Vincentian Reflection for Christmas 2012
Gospel: (Luke 2:1-14)
Joseph too went up from Galilee from the town of Nazareth to Judea, to the city of David that is called Bethlehem, because he was of the house and family of David, to be enrolled with Mary, his betrothed, who was with child. While they were there, the time came for her to have her child and she gave birth to her firstborn Son. She wrapped him in swaddling clothes and laid him in a manger, because there was no room for them in the inn. Now there were shepherds living in the fields and keeping watch over their flock. The angel of the Lord appeared to them and the glory of the Lord shone around them, and they were struck with great fear. The angel said to them, “Do not be afraid; for behold I bring you good news of great joy…for a savior has been born for you who is Christ the Lord. And this will be a sign for you: you will find an infant wrapped in swaddling clothes and lying in a manger.” And suddenly there was a multitude of the heavenly host with the angel, praising God and saying, “Glory to God in the highest and on earth peace to those on whom his favor rests.”
Why do we wish each other “Merry Christmas”? Surely, not because Jesus was born into a perfect world and not because we have a perfect world or perfect families today. “Merry Christmas”? Perhaps not for all. But because of Jesus, all of us can celebrate a Christmas that is joyful and blessed. The Savior of the world was born during the night of the year when darkness is the longest. Jesus comes for the people in dark places. The real, lasting, and deep joy is that the Light shines there. That is why we can say to each other “Merry Christmas”! (Living Liturgy, p.24)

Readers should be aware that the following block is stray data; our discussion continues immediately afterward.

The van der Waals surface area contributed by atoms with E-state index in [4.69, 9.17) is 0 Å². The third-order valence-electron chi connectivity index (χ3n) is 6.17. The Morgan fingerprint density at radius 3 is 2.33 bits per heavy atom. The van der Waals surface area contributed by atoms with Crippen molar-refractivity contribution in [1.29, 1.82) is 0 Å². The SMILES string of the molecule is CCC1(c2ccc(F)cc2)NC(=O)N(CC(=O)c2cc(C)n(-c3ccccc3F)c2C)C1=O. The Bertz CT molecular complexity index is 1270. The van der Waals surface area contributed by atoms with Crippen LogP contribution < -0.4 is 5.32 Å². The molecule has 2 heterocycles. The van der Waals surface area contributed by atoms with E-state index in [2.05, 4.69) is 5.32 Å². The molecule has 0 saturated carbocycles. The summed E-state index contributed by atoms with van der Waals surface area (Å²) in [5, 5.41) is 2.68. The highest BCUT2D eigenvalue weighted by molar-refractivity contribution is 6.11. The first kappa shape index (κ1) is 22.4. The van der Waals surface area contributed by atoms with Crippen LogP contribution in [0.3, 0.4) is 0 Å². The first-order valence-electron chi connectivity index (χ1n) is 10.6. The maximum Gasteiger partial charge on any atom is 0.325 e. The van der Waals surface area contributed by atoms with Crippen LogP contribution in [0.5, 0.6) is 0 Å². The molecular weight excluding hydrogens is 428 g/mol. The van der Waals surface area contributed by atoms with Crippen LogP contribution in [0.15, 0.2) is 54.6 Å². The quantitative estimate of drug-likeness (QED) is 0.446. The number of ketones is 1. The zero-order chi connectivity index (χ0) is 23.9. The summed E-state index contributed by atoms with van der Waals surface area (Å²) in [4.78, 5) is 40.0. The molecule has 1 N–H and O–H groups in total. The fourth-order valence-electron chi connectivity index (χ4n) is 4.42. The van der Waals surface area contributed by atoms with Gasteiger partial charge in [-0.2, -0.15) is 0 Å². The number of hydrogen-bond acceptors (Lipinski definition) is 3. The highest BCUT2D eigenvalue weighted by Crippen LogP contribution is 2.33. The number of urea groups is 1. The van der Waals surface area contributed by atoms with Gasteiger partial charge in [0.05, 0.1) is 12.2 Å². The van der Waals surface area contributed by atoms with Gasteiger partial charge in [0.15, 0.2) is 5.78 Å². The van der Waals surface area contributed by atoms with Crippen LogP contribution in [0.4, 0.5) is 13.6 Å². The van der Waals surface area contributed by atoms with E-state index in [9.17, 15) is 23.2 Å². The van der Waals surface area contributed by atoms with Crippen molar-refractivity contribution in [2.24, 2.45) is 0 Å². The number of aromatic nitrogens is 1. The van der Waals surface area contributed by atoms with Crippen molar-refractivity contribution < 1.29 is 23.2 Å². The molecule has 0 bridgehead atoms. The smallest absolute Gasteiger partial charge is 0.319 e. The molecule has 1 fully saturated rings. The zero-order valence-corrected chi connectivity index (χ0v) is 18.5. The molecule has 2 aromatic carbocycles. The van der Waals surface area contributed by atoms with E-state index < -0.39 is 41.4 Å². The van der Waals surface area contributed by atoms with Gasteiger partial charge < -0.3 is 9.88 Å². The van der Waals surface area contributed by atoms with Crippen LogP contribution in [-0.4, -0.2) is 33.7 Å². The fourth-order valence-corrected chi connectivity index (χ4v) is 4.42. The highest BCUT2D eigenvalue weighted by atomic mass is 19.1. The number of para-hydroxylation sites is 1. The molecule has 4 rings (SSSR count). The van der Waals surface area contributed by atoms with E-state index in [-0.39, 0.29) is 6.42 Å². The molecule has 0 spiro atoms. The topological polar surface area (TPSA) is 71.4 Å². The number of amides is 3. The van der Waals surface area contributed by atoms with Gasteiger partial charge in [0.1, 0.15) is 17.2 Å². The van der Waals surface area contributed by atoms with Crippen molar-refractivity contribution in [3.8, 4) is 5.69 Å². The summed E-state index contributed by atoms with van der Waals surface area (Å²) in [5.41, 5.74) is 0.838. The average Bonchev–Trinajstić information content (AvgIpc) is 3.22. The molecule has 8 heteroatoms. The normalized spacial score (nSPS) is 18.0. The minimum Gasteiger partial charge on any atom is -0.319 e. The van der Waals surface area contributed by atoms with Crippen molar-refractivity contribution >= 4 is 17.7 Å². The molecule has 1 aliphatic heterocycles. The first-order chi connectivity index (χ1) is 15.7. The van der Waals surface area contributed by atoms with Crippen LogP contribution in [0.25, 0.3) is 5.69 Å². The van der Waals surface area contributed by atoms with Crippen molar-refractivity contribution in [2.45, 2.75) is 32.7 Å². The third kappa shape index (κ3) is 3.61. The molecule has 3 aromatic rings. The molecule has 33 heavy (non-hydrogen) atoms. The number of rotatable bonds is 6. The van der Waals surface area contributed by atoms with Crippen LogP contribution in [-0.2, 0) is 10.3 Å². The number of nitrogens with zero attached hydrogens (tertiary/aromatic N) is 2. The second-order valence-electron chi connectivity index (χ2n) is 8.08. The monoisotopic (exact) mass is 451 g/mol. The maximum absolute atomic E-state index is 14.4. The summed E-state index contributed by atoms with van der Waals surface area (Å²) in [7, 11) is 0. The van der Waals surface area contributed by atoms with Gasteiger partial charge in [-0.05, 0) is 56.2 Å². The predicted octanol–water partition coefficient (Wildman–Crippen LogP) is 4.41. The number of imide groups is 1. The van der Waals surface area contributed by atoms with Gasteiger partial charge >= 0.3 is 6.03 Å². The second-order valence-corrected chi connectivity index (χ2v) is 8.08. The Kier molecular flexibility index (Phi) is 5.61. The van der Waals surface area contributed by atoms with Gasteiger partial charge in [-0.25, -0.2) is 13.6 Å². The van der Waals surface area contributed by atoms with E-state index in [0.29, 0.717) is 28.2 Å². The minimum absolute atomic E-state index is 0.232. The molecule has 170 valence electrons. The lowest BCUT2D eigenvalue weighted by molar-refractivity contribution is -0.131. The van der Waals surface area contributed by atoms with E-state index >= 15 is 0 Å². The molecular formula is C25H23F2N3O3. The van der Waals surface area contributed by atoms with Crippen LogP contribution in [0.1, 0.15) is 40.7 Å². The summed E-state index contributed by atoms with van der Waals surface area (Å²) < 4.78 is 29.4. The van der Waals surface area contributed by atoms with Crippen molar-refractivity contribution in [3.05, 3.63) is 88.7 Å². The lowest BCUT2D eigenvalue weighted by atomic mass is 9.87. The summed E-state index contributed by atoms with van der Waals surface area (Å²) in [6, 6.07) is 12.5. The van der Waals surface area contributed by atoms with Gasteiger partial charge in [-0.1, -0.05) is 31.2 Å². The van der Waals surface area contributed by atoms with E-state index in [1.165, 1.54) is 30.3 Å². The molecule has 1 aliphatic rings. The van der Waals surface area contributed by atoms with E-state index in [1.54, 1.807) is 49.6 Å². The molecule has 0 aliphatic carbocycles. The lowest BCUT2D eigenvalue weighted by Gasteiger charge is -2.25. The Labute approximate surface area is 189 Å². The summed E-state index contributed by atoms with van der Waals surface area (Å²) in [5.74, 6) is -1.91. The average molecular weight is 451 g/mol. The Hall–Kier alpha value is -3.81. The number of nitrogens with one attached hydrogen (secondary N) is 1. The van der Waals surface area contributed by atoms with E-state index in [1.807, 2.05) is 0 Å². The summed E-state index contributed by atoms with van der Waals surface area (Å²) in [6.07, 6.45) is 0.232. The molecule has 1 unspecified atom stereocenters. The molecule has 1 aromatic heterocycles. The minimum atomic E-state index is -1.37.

In working to restore all things in Christ we are not alone. God is with us: Emmanuel. His poor also are close to us. May we never forget that the ultimate source of hope and joy for the poor lies in our sharing with them our own deep personal conviction, born of prayer, that with the birth of Christ the Kingdom of God has come; a kingdom of justice, of love and of peace. May your celebration of Christmas be a joyful one!(McCullen, Deep Down Things, p. 366)
Discussion: (Share thoughts on the readings after a moment of silence)
How have we celebrated a “Merry Christmas” of joy and peace this year?
On this day, joy was reborn into the world,
-may we share the joy of Christ with everyone today and always.
On this day, hope was reborn into the world,
-may we bring the hope of Christ to those who are most in need.
On this day, love was reborn into the world,
-may we bring the love of Christ to others in compassion,
On this day, peace was reborn into the world,
-may we bring the peace of Christ to our family and our world. Amen